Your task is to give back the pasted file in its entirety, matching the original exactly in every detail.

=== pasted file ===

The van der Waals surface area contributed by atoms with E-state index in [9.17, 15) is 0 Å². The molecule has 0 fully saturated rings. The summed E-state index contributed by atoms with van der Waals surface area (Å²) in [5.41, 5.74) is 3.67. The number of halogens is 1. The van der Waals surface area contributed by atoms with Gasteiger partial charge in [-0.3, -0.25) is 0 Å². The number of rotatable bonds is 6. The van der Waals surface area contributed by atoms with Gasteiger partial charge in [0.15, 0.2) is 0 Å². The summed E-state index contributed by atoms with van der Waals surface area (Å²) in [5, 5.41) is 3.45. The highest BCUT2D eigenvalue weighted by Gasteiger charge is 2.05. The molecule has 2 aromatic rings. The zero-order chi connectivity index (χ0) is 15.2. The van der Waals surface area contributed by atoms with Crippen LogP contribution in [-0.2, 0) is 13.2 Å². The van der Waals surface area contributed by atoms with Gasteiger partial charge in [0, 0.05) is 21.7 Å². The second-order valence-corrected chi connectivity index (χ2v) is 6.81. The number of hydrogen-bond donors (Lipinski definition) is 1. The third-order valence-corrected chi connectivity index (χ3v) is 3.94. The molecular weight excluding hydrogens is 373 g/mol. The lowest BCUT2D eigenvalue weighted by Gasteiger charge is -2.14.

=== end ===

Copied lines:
The van der Waals surface area contributed by atoms with E-state index in [9.17, 15) is 0 Å². The molecule has 0 fully saturated rings. The summed E-state index contributed by atoms with van der Waals surface area (Å²) in [5.41, 5.74) is 3.67. The number of halogens is 1. The van der Waals surface area contributed by atoms with Gasteiger partial charge in [-0.3, -0.25) is 0 Å². The number of rotatable bonds is 6. The van der Waals surface area contributed by atoms with Gasteiger partial charge in [0.15, 0.2) is 0 Å². The summed E-state index contributed by atoms with van der Waals surface area (Å²) in [5, 5.41) is 3.45. The highest BCUT2D eigenvalue weighted by Gasteiger charge is 2.05. The molecule has 2 aromatic rings. The zero-order chi connectivity index (χ0) is 15.2. The van der Waals surface area contributed by atoms with Crippen LogP contribution in [-0.2, 0) is 13.2 Å². The van der Waals surface area contributed by atoms with Gasteiger partial charge in [0, 0.05) is 21.7 Å². The second-order valence-corrected chi connectivity index (χ2v) is 6.81. The number of hydrogen-bond donors (Lipinski definition) is 1. The third-order valence-corrected chi connectivity index (χ3v) is 3.94. The molecular weight excluding hydrogens is 373 g/mol. The lowest BCUT2D eigenvalue weighted by Gasteiger charge is -2.14.